Dealing with backlog

Most organizations begin using static analysis after a significant amount of code has already been developed. Generally, the more code there is, the more bugs will get reported. Thus in rolling out static analysis, management must allocate upfront time to deal with the initial backlog of bugs.

It’s better to try to institute static analysis as early as possible in the development cycle to minimize the backlog, then create a process to deal with the backlog separately from the daily flow of incoming bugs due to day-to-day code changes. Reviewing defects takes time and should be allocated properly among the developers or farmed out to a separate team to pick the defects needing work.


All development teams are heterogeneous in technical skill levels and in how each individual within the team defines quality. During training and mentoring sessions, the most common arguments are:

  • “Yes, this is definitely a bug, but the code has been working so we don’t want to change it.”
  • “We should not allow code like this to be in our product.”
  • “This scenario would never happen in real life.”
  • “This will become a bug if we port the product to another platform in the future.”
  • “If you spent just a few more minutes on this, you’ll see it’s clearly a bug.”

Static analysis will deliver bugs of all stripes, from critical must-fix problems to warnings. Some organizations want to be opportunistic and only change the code for provable bugs. Others proactively clean up code and improve quality, even going so far as to “fix” warnings. Teams should have consistency in how they address static analysis results. Review of the results, training/mentoring, and frequent communication are keys to success.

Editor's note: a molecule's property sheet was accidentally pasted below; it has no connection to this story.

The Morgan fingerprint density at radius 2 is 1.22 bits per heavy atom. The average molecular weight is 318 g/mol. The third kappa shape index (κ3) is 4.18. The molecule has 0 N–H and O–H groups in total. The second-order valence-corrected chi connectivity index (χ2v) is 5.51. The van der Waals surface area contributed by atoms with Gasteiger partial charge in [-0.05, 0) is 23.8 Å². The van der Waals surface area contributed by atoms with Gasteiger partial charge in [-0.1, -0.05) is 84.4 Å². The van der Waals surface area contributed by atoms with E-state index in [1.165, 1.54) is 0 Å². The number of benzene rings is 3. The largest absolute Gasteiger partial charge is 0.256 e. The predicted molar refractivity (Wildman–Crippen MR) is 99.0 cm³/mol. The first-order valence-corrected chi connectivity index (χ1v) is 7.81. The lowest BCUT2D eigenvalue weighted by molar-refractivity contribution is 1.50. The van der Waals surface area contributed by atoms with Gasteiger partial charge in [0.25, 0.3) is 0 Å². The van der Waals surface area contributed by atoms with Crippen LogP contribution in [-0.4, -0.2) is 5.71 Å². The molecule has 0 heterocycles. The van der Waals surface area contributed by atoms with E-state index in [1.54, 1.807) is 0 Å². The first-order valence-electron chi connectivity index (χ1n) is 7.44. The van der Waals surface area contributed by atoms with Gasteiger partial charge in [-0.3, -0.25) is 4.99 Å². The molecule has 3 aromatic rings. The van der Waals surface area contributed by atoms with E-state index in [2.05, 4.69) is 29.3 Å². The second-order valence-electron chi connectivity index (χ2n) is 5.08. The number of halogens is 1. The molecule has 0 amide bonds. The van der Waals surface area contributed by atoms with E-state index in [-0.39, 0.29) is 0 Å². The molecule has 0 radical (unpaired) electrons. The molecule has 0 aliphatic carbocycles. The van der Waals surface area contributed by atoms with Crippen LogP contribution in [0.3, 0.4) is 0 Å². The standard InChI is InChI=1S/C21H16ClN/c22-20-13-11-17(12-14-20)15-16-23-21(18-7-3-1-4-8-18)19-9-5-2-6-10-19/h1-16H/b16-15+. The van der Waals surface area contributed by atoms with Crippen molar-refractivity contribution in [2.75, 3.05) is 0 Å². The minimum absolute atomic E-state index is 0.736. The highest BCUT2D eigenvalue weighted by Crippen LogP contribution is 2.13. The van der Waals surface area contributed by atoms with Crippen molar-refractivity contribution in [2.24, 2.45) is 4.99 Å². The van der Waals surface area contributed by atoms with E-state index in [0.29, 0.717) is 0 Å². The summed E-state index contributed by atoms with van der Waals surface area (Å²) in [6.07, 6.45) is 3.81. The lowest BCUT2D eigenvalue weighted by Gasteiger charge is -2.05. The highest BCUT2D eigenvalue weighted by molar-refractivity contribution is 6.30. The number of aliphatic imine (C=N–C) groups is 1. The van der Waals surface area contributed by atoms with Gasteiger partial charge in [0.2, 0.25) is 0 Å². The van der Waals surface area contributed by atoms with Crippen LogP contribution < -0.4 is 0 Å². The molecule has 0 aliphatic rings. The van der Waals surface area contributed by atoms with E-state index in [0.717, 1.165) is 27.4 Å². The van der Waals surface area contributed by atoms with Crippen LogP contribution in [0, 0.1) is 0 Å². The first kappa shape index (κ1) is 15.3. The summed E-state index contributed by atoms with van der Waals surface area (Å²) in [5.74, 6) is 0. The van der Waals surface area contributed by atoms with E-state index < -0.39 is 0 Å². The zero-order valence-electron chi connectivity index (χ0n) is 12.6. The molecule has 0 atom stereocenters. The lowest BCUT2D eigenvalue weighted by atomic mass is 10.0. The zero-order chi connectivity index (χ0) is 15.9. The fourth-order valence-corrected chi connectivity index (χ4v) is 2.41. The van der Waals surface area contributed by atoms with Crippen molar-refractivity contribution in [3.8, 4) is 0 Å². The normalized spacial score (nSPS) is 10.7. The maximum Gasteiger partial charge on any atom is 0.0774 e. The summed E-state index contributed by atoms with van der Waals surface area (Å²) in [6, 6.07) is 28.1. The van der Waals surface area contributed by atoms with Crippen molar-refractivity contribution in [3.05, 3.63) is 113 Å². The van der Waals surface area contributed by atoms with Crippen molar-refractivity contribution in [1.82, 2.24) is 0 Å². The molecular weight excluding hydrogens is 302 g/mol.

When used correctly, static analysis has proven itself to be highly effective in improving software quality for safety-critical code. Although not strictly required for approval, the FDA recognizes its efficacy. With the proper planning, expertise, and realistic investment, static analysis should yield a significant return on investment and help deliver safe code to the marketplace.


ECD in 2D: To obtain more comprehensive and higher-quality data on medical device performance, the FDA has launched the Medical Device Epidemiology Network (MDEpiNet), a collaboration of academic institutions working to advance the methodologies of studying medical devices. Use your smartphone, scan this code, watch a video: http://bit.ly/ezDEQz.




Andrew Yang is managing director and cofounder of Code Integrity Solutions. He is former VP of products and services at a leading static analysis provider. Andrew has a Computer Engineering degree from Brown University and an MBA from the MIT Sloan School of Management.

Code Integrity Solutions